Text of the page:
We may talk about the ExSitu care plan a lot around here – but now it’s time to really crack open the hood!
Let’s walk you through the sort of information you can store in an ExSitu care plan.
Why choose an ExSitu care plan?
The first thing you’ll notice about an ExSitu care plan is you’re guided through a series of questions. Those questions are often fairly simple yet robust prompts to get you thinking about your future needs.
You can use an ExSitu care plan to:
- Sort out your aged care plan needs if you are starting to receive services and/or are making a move to an aged care facility
- Plan out your advance care plan, a document that, along with your advance care directive, speaks for you at end-of-life to make sure you can outline when treatment begins and ends, and die with dignity
- Define your disability care and/or mental health care. You can use an ExSitu care plan to help you consider your future impacts and disability maintenance, as a pre-cursor to NDIA or NDIS planning, or to demonstrate to formal and informal carers alike what your disability care expectations are
- Set goals, define self-care and health care as you age and/or as part of a focus on your overall self-care strategy
- Reduce risk and build a contingency plan against illness or injury. For example, if you know you have an illness or disease that leads to high impacts on your autonomy, independence and dignity such as MS, Parkinson’s or mental illness. Or if you work or volunteer in a field that has higher risk of injury such as the defence forces or emergency and/or disaster management personnel like firefighters or SES volunteers.
Our care plans are designed to prompt you to consider situations where you might not be able to make decisions, speak for yourself, or participate fully in designing your future care. They also provide you the space to set goals and focus on what matters. All while giving priority and weight to decisions that might need to be made on your behalf that extend beyond the big headline decisions loved ones, medical professionals or lawyers make.
How do you fill in a care plan?
We’ve designed the ExSitu care plan for you to download it, fill it in and send it to people you want to know your care wishes.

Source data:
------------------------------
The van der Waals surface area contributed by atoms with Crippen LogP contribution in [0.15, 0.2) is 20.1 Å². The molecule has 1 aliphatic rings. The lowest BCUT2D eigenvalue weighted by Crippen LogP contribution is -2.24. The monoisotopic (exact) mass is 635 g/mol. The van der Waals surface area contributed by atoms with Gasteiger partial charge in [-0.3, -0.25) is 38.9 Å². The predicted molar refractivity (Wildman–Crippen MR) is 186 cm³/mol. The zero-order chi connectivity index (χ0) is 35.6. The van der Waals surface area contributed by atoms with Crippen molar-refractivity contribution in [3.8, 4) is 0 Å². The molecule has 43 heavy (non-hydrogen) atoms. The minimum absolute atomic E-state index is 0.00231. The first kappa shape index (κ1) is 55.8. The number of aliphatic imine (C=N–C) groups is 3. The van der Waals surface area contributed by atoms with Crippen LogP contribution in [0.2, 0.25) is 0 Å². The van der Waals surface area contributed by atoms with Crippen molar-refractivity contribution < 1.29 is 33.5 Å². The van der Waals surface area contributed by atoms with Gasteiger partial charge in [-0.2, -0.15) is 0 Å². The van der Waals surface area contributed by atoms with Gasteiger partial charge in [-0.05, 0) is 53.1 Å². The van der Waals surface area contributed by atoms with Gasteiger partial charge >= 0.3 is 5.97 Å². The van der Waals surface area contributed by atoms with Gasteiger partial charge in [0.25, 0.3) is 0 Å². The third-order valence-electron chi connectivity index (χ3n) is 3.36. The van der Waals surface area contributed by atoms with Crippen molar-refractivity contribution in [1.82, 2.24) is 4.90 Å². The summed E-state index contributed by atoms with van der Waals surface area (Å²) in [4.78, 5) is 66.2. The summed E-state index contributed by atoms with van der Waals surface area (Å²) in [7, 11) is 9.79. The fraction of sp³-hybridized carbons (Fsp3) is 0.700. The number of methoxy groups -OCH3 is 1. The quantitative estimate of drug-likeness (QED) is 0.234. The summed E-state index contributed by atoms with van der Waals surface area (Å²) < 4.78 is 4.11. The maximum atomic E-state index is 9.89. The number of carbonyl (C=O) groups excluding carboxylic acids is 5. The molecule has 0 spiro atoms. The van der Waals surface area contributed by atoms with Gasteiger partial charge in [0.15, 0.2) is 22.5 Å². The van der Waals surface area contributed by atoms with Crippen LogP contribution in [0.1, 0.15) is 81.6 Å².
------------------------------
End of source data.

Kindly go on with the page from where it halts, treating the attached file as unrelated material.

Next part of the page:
It also prompts you to think about situations that we’ve seen people face as they age and/or as plan for their healthcare, psychological and social needs.
If you have strong opinions about your care, there is space for you to say it. You can outline what treatment you will and won’t receive if you become ill, disabled or injured. You can share who you want to look after you. And who you don’t want to see at the end of that bed pan or sponge bath.
Considering it’s your care plan, you can be as exacting as you want to be.
And you can also be super brief and/or give licence to the people supporting you.
What kinds of decisions does an ExSitu care plan make for me?
Your ExSitu care plan allows you to:
- List the people who will be helping you – and who you trust to make choices on your behalf
- Share where all your medical and end-of-life documents are stored
- Outline what treatment options and medical supports you would make use of. As well as outlining in clear terms what medical interventions are a bridge too far for you
- You can nominate what happens to you after you die in terms of your funeral, organ donation, and what you’d like done with your remains
- Set up priorities in terms of decision-making and care via the ExSitu care plan in concert with the Hierarchy of Values.
You can also add additional information that matters to you from a medical, healthcare, mental health and overall care perspective.
Beyond the practical life administration, what does a care plan get me?
The bones of the ExSitu care plan may be to articulate your care needs, but we’ve also found going through the process of putting it together has surprising benefits.
Writing an ExSitu care plan can help get over the stigma or reticence you might have about ageing or death. Many of the people we work with see parallels between the care plan process with other areas of life that require a deeper level of consideration, such as marriage, planning for their kid’s future or buying a house. By filling out a care plan, you can start to see ageing and end-of-life planning as yet another part of a healthy, independent and autonomous life.
It can spark conversation about your healthcare, mental health, aged care and end-of-life care wishes with the people you want involved. The physical act of asking for assistance to plan your care wishes and/or sharing it with them after completion gives you something tangible to talk about. And that is really beneficial to anyone struggling to find the right words to start the ageing and end-of-life conversation.
Plus, it normalises getting organised about the later stages of life. An ExSitu care plan is a solid foundation for other planning work. Once you have your care plan in place, it becomes easier to see the role other planning provides in giving you choice and freedom across your estate and financial planning, organising your funeral, cessation of business plan, guardianship of children and pets, and more.
And most of all, a care plan means your individuality and wishes are respected. It’s your words that define what matters and how things should happen. This information stops placing the weight of making complex decisions on your family. It also makes sure that anyone who may have conflicting views to yours doesn’t get the final say. Plus, it reflects your values. So, even situations and questions arise you haven’t specifically addressed, the ExSitu care plan is designed with your values as it’s foundation. That way, decisions reflect who you are in a way that protects you from invasive, costly and undignified treatment, medical or otherwise.